Nasal Congestion as a Symptom of Addiction

Nasal congestion can come about due to a number of reasons including allergies, flu or the common cold, and some types of medication. Nasal congestion can also be associated with addicts who snort their drugs, and, as such, can serve as an indicator of addiction.

Symptoms of nasal congestion include:

  • Runny nose
  • Coughing/sneezing
  • Stuffy nose
  • Postnasal drip

Drug Abuse and Nasal Congestion

Stimulant drugs, such as meth, amphetamines, and cocaine, can be consumed in powder form by snorting it through the nose into the bodily system. This snorting process is known as insufflation. These drugs enter the bloodstream through the mucous membranes that line the nasal cavity. Cocaine insufflation leads to the narrowing of the blood vessels in the body, including those in the nasal cavity. This, and continuous inhalation of the other types of drugs, could lead to irritation and inflammation of the mucous membrane, which further leads to nasal congestion. Prolonged nasal inhalation of the drugs could result in more harmful conditions. Nasal congestion is a common symptom of more serious conditions such as a deviated septum, a perforated septum, and non-allergic rhinitis, as well as a facial deformity due to a breakdown of the nasal sidewalls.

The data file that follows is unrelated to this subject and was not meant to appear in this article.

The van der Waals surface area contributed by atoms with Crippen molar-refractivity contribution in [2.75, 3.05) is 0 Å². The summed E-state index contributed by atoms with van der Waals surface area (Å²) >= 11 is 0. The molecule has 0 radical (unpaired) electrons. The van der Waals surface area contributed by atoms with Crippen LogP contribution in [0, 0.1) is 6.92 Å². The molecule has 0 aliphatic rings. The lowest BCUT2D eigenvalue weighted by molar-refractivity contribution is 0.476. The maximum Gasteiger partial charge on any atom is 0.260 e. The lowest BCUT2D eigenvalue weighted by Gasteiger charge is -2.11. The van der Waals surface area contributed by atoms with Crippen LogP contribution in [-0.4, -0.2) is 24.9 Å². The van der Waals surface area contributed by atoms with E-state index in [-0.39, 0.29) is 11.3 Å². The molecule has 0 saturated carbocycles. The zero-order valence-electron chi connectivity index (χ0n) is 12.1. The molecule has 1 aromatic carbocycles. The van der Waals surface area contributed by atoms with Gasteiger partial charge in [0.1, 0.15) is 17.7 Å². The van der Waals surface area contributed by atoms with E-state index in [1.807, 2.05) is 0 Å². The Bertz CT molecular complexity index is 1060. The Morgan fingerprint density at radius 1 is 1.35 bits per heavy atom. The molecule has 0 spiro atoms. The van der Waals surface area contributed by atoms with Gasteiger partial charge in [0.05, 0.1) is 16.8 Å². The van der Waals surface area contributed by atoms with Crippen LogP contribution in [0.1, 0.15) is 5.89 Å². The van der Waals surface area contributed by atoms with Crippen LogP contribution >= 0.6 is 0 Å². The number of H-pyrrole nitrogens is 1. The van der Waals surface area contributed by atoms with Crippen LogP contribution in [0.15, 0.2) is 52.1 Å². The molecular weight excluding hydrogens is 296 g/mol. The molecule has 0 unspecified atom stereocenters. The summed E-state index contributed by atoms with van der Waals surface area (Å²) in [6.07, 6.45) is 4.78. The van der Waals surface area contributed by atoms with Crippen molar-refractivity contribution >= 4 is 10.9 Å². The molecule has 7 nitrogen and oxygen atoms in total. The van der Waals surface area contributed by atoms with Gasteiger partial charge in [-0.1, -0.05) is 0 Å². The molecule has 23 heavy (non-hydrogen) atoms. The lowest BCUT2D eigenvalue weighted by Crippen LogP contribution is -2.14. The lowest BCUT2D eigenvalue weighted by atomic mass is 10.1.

A deviated septum occurs when the bridge (septum), that divides the nasal cavity into two nostrils, becomes misaligned. This leads to one nostril being wider than the other. When a hole develops in the bridge, the condition becomes a perforated septum. While nasal congestion is the most common symptom of a deviated septum, other symptoms can include: difficulty breathing, dry nasal passages, nosebleeds, recurrent sinus infections, headaches, and sleeping difficulties. If the septum is perforated, breathing may be accompanied by a whistling sound as air passes through the perforation.

Nasal congestion is also a symptom of non-allergic rhinitis. People with non-allergic rhinitis may develop complications such as sinusitis, sleep apnoea, asthma, inability to smell, and recurring infections.

Treatment for Nasal Congestion

When the cause of the nasal congestion is removed, the condition may go away on its own without the need for medication. However, when the condition has developed into a deviated or perforated septum, surgery becomes necessary to correct the damage. If a deviated or perforated septum is left untreated, you may lose your ability to smell, or suffer from severe breathing problems. The breathing problems range in severity from merely annoying to life threatening.

In order to achieve complete treatment, it is important that the underlying addiction is taken care of. The effects of snorting drugs listed in this article are by no means exhaustive. Medication or surgery will only have an effect for a short amount of time, and if you decide to resume snorting illicit drugs, more conditions will certainly arise. Medical checks are a part of every rehabilitation programme. If you have a condition due to drug inhalation, consult a medical practitioner during the course of your treatment. If you have already had surgery or medication to correct a nasal problem, nor treating your addiction problems alongside it will eventually cause the problem to reoccur.

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